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Journal title: CLP
Article Number: 441673
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XX(X) 1 –2
© The Author(s) 2012
Reprints and permission:
At present, per recommendation of the Permanent
Vaccination Commission (Impfempfehlungen der
Ständigen Impfkommission, STIKO) Germany,1 chil-
dren are vaccinated approximately 20 times with differ-
ent vaccines—annually flu shots not included—by the
time they are 18 years old. Injections are the most
unpopular devices/processes among children2 and are
often the cause of anxiety and fear.3 Furthermore, these
lead to negative doctor–child relationship. However, by
employing a few simple strategies children can be easily
vaccinated. In regular pediatric practice, because of
time constraints, pediatricians tend to vaccinate as
quickly as possible, neglecting the child’s needs. As a
child has to be vaccinated many times over the years,
the doctor needs the cooperation of the child, failing
which each injection episode becomes a big drama.
Several studies have been conducted to determine
which psychological interventions are the most effective
for reducing vaccination-associated pain. Our aim, how-
ever, is to remind pediatricians and general practitioners
how best they could vaccinate children with minimum
effort and significantly less pain. It is important that we
revise this topic more often as vaccinations are done
We searched the PubMed, BIOSIS, and ISI Web of
Science databases on literature dealing with possible
interventions for making the vaccination easier for chil-
dren. We focused on psychological interventions, as these
are cost saving and easier to implement in a practice.
We found in the literature that anything done to divert
the child’s attention helps significantly in reducing a
child’s self-reported pain. This can be done by either
using the electronic media (videotaped cartoons, music,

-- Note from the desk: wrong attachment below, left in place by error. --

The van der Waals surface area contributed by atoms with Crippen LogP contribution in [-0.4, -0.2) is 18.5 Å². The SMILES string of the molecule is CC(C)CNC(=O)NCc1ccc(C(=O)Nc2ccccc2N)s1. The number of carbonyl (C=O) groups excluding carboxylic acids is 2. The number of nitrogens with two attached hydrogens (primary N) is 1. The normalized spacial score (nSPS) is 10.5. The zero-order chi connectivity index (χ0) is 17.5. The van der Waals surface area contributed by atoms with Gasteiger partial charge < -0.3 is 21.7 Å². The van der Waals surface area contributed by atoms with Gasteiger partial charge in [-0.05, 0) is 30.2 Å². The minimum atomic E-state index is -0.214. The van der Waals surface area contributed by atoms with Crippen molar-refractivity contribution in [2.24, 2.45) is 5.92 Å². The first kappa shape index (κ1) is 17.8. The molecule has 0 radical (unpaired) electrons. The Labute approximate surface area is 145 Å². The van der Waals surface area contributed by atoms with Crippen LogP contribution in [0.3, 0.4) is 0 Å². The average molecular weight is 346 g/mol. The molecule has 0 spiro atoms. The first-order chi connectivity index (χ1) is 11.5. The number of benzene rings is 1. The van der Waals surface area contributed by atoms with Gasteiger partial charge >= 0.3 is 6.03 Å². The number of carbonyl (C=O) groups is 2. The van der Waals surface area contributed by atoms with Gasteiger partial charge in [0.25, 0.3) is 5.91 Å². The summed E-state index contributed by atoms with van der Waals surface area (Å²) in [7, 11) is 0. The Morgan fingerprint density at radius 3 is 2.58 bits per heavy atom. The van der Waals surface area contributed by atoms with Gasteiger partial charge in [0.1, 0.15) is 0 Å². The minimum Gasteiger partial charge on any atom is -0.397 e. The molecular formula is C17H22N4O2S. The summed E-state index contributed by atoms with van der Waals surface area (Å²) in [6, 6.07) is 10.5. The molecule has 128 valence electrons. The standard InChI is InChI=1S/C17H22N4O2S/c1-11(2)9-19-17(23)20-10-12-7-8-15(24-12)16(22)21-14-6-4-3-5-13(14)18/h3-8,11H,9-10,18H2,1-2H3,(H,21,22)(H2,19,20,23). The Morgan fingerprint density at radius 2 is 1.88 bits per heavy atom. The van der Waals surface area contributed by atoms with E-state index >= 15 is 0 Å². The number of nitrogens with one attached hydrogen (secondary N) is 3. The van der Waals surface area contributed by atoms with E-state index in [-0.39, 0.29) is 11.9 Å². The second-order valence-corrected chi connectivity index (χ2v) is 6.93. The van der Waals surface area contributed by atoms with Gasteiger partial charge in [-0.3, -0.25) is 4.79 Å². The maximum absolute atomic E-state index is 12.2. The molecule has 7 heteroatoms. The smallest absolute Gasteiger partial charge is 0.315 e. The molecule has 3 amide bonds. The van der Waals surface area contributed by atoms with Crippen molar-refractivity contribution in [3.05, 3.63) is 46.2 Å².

etc) or simply letting a nurse, who had participated in a
15-minute training program, distract the child with an
age-appropriate toy, to draw the attention away from the
pain.2,4,5 Another option involves breathing exercises,
where children are asked to inhale and exhale deeply,
possibly with the help of a whistle or bubbles.2,6,7 These
kinds of breathing exercises not only meet the intended
purpose of the intervention but are also very useful for
distraction. Furthermore, data support using hypnosis4
as a method and informing children on the upcoming
The use of suggestion as a method for reducing pain
is ineffective, because as a precondition the patient
needs to be relaxed, which is rather difficult for a child.
Another method that involves parents is ineffective as
they themselves are anxious, and they may not be able to
fully divert the child’s attention.2
The use of very simple techniques can significantly
help reduce vaccination-associated pain in children.
However, these techniques are either often forgotten or
simply not valued enough. Pediatricians and general
practitioners should use these psychological interven-
tions in their daily routine to ensure that children
receive these evidence-based pain-relieving interven-
Declaration of Conflicting Interests
The author(s) declared no potential conflicts of interest with
respect to the research, authorship, and/or publication of this
article. [AQ: 3]
1Ped Mind Institute, Gronau, Germany
Anne Weissenstein, Ped Mind Institute, Hindenburgring, 4, Gronau
Reminder: How With Little Effort the
Vaccination of Children Can Be Made
Anne Weissenstein1, Alexandra Straeter1, Gloria Villalon1,
Elisabeth Luchter1, and Stefan Bittmann1[AQ: 1][AQ: 2]
Clinical Pediatrics XX(X)
The author(s) received no financial support for the research,
authorship, and/or publication of this article. [AQ: 4]
1. Robert Koch Institut. Empfehlungen der Ständigen Imp-
fkommission (STIKO) am Robert Koch-Institut/Stand:
Juli 2010, 30.
2. Chambers CT, Taddio A, Uman LS, McMurtry CM; HELP-
inKIDS Team. Psychological interventions for reducing
pain and distress during routine childhood immunizations: a
systematic review. Clin Ther. 2009;31(suppl 2):S77-S103.
3. Broome M, Bates T, Lillis P, McGahee T. Children’s medi-
cal fears, coping behaviors, and pain perceptions during a
lumbar puncture. Oncol Nurs Forum. 1990;17:361-367.
4. Uman LS, Chambers CT, McGrath PJ, Kisely S. Psycho-
logical interventions for needle-related procedural pain and
distress in children and adolescents. Cochrane Database
Syst Rev. 2006;(4):CD005179. doi:10.1002/14651858.
5. Cohen LL, Blount RL, Panopoulos G. Nurse coaching
and cartoon distraction: an effective and practical inter-
vention to reduce child, parent, and nurse distress during
immunizations. J Pediatr Psychol. 1997;22:355-370.
6. Sparks L. Taking the “ouch” out of injections for children.
Using distraction to decrease pain. MCN Am J Matern
Child Nurs. 2001;26:72-78.
7. Bowen AM, Dammeyer MM. Reducing children’s immu-
nization distress in a primary care setting. J Pediatr Nurs.
8. Jaaniste T, Hayes B, Von Baeyer CL. Providing chil-
dren with information about forthcoming medical proce-
dures: a review and synthesis. Clin Psychol: Sci Pract.